the art of furoshiki

Eco bags are all the rage now but there is an even cooler way to stash your gear and save the earth at the same time.

The Star Malaysia - Star2 - - FRONT PAGE - by ELAinE donG star2­green@thes­tar.com.my

HISAKO Sube is the go-to per­son when it comes to the art of furoshiki, which is a Ja­panese wrap­ping cloth used in gift-giv­ing and car­ry­ing things around. She has been an origami teacher for 10 years and seven years ago, started do­ing demon­stra­tions on furoshiki.

“It is not dif­fi­cult. Origami is more dif­fi­cult. Be­sides furoshiki is part of my cus­tom, so I’m very fa­mil­iar with it. My mother and grand­mother used it.”

The 66-year-old has been liv­ing in Kuala Lumpur with her hus­band Hei­hachiro Sube for 20 years, and even though they came for her hus­band’s work, now that they are re­tired, they are stay­ing on in their adopted coun­try.

“I go back to Ja­pan twice a year, but now our home is here,” she says with a smile.

“In Ja­pan, furoshiki is part of daily life, es­pe­cially with the eco-move­ment go­ing on now. If you go to the su­per­mar­ket, all you need with you is furoshiki, and you can do your shop­ping.”

Of course, furoshiki is first and fore­most known as the art of gift-wrap­ping, and Hisako shows me her col­lec­tion of furoshiki, mostly made of chir­i­men, the same silk used to make ki­monos.

“Gifts are of­ten ex­changed dur­ing three ma­jor sea­sons in Ja­pan, the new year, the Ochugen sea­son in Au­gust, and the Oseibo sea­son in De­cem­ber. Dur­ing this time, we give gifts to our chil­dren’s teach­ers, for teach­ing them in school, to close friends, fam­ily and to our em­ploy­ers.

Hisako ex­plains a cru­cial point in the us­age of furoshiki: “When you are given a gift wrapped in furoshiki, you should take it away, un­wrap it and re­turn the furoshiki to the giver im­me­di­ately. That is the cus­tom. Furoshiki is very ex­pen­sive to buy, es­pe­cially the ones made of silk. The stan­dard size is about 64cm by 67cm, and that costs around Y3,000 (RM100).

“Usu­ally, when you give back the furoshiki,

you add on a lit­tle to­ken to the giver. It can be some­thing small, like a hand­ker­chief or small towel. But this is not a must. A gift is given with the best in­ten­tions and from the heart, so as long as the re­cip­i­ent re­ceives it in sin­cer­ity, it is enough,” ex­plains Hisako.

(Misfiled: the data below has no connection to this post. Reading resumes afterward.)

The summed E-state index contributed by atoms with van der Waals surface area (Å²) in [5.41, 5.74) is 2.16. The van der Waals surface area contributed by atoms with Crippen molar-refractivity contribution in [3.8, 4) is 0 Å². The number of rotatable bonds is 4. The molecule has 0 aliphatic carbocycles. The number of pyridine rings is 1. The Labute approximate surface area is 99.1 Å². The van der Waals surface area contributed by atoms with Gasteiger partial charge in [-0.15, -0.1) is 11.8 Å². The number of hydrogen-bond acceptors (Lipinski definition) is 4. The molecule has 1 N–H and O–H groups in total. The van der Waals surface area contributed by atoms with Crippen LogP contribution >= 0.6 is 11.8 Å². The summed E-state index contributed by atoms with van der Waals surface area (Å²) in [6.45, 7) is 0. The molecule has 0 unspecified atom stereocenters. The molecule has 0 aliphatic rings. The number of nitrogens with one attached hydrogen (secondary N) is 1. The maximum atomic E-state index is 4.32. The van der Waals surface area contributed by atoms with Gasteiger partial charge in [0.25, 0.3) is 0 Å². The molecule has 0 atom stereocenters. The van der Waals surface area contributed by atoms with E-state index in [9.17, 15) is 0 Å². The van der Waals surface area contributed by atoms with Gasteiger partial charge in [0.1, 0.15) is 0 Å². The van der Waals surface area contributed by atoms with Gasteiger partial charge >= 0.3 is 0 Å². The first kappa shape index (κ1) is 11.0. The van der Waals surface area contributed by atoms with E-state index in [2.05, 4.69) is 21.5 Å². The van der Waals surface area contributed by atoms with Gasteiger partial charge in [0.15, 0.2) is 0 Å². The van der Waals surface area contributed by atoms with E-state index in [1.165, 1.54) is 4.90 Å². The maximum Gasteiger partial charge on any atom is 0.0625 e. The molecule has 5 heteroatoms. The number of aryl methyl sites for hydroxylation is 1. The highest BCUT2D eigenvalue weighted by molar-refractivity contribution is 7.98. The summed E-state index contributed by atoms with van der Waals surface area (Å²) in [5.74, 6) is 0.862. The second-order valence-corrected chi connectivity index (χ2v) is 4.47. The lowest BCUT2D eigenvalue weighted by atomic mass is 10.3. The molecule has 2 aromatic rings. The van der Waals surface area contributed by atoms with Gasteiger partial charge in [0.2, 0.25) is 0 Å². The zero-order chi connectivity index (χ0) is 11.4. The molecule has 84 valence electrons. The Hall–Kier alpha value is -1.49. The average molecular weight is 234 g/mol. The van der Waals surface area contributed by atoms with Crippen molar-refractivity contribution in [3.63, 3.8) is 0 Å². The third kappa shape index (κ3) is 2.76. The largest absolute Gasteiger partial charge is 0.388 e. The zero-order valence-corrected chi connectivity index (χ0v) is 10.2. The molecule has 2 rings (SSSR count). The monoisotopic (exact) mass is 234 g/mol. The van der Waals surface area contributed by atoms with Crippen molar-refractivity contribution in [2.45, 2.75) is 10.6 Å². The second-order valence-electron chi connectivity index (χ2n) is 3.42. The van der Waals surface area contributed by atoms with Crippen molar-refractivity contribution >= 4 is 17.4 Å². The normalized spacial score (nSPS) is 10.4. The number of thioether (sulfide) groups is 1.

Furoshiki is of­ten de­signed around aus­pi­cious sym­bols. In Ja­pan, cranes, bright blooms, balls and ev­er­green plants and trees are con­sid­ered signs of abun­dance and hap­pi­ness, so you will of­ten find these mo­tifs on furoshiki.

So far, Hisako can’t find furoshiki in Malaysia, and she gets her sup­ply when she goes back to Ja­pan. Apart from the stan­dard size of 64cm by 67cm, larger furoshiki are more prac­ti­cal for daily use. The sizes range from 90cm to 120cm. For nor­mal use, cot­ton or ny­lon furoshiki is used.

As Hisako showed me sev­eral ways to make bags with just a cou­ple of ties and knots, I’m be­gin­ning to see the ap­peal and prac­ti­cal­ity of it.

In­stead of cart­ing around bags on no-plas­tic-bags Satur­days, all you need is a few pieces of cloth tucked into your bag. You can eas­ily sew fab­ric squares for this, and the de­sign is yours for the choos­ing.

For truly one-of-a-kind bags, the hum­ble furoshiki is your an­swer.

If we all adopted this age-old cul­ture of wrap­ping, think of how much pack­ag­ing we save ev­ery year. Dur­ing fes­ti­vals, and we have a lot here, I shud­der at the amount of paper giftwrap, paper gift boxes, rib­bons, plas­tic wraps and gift bas­kets that we use and dis­pose of with­out a sec­ond thought.

What if this year, we start wrap­ping thought­ful lit­tle gifts in­stead of os­ten­ta­tious shows of sur­face gen­eros­ity and ul­ti­mately, wealth? A hand­ful of man­darin or­anges and a home­made fruit cake wrapped in beau­ti­ful furoshiki makes a great gift for Chi­nese New Year. How about some tra­di­tional mu­ruku and cook­ies for Deep­avali? Just re­mem­ber to re­turn the furoshiki to the giver!

Furoshiki doesn’t have to be merely a piece of cloth or a tra­di­tion, it rep­re­sents a way of life that harks back to sim­pler times. It sym­bol­ises in­ter­ac­tion be­tween peo­ple in the most or­ganic way – the giv­ing and re­ceiv­ing of gifts in ut­most sin­cer­ity, and thus the ex­change of friend­ship and love. Way be­fore it be­came hip to be an eco-war­rior, the art of furoshiki was al­ready en­trenched in the prin­ci­ple of the three Rs – re-use, re­cy­cle and repur­pose.

Give it a try to­day. The Earth thanks you.

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